Beer And Diabetes

Beer And Diabetes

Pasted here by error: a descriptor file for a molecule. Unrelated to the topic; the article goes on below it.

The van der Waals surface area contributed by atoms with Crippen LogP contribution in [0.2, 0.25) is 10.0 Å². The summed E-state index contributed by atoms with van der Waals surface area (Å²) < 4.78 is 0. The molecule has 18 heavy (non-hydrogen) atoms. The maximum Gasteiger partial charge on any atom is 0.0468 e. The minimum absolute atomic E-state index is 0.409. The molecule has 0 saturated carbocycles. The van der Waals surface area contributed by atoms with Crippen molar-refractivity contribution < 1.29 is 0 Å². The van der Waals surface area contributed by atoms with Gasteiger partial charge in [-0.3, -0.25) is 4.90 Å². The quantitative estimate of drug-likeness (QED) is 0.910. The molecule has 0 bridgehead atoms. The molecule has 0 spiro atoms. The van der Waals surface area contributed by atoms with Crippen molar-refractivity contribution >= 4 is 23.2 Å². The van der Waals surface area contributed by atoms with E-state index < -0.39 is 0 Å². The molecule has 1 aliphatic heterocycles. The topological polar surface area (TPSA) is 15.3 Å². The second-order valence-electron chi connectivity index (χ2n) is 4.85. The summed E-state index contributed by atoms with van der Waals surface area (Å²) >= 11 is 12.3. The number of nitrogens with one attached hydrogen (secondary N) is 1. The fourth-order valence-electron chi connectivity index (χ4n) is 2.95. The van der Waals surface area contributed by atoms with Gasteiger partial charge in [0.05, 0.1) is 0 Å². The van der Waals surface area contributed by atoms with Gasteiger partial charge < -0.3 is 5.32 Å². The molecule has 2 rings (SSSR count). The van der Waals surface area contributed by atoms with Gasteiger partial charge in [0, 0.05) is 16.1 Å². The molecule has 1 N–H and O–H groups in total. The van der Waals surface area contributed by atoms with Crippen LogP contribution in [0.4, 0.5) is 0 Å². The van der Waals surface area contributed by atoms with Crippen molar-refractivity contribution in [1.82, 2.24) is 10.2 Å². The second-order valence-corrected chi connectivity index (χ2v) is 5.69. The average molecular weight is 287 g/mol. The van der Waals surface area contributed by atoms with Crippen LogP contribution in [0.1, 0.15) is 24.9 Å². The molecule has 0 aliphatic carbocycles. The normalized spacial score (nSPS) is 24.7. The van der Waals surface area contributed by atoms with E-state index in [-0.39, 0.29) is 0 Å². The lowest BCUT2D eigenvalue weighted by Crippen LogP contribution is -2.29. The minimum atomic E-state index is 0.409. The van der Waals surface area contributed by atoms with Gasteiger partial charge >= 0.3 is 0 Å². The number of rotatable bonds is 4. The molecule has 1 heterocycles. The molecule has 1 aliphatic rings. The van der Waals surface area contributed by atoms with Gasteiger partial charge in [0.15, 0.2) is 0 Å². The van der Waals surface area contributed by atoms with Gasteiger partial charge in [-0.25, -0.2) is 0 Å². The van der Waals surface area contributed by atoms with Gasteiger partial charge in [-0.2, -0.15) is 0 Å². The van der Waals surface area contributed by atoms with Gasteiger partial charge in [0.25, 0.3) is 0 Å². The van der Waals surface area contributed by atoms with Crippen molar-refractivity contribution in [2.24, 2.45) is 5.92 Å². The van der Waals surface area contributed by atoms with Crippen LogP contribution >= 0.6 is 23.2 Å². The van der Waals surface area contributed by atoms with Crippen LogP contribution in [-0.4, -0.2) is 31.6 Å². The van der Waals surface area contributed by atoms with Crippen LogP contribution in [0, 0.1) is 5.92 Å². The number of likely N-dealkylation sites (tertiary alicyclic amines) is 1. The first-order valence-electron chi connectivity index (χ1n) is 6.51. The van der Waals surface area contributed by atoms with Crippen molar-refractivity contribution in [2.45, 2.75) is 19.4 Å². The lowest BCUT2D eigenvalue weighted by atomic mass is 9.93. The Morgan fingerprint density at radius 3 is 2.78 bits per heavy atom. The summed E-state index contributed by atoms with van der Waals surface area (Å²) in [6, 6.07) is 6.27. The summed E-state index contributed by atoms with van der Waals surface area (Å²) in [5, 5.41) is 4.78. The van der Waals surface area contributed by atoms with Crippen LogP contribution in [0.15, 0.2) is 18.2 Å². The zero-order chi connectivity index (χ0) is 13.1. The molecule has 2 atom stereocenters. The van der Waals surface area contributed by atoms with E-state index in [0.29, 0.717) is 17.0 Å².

As beer contains alcohol, it can have an effect on diabetes. There is considerable scientific evidence that alcohol consumption of up to 24 g per day can lower the relative risk of type 2 diabetes by up to 30%. In people with diabetes, moderate alcohol consumption may improve glycaemic control and convey cardiovascular risk reduction and mortality benefits. These effects apply to all alcoholic beverages. Key messages Moderate beer consumption may lower the risk of developing type 2 diabetes, because of the alcohol in beer. Alcohol consumption of up to 24 g per day can lower the risk of type 2 diabetes by 30%, and appears to be more pronounced in women than in men. Increased adiponectin levels, increased insulin sensitivity, reduction of fasting insulin, glycaemic status control, and anti-inflammatory effects, are biological mechanisms that explain this association. In addition to a healthy lifestyle, moderate alcohol consumption can also protect against type 2 diabetes. People with diabetes can also benefit from moderate alcohol consumption, with a lower risk of dying from coronary heart disease and a lower risk of microvascular complications. Diabetes in Europe There are about 60 million people with diabetes in Europe (type 1 and type 2, see box on Background of diabetes), and the prevalence of diabetes is increasing, already reaching 10–12% in some countries. 145 In addition, there is a large suspected number of undiagnosed diabetics. In Europe, about one in three people with diabetes do not know they have it. 146Of those with diabetes, 50% die of cardiovascular disease (primarily coronary heart disease and stroke), and 10–20% die of kidney failure.145,147,148 Alcohol consumption and type 2 diabetes risk Population studies show a J-shaped relationship between alco Continue reading >>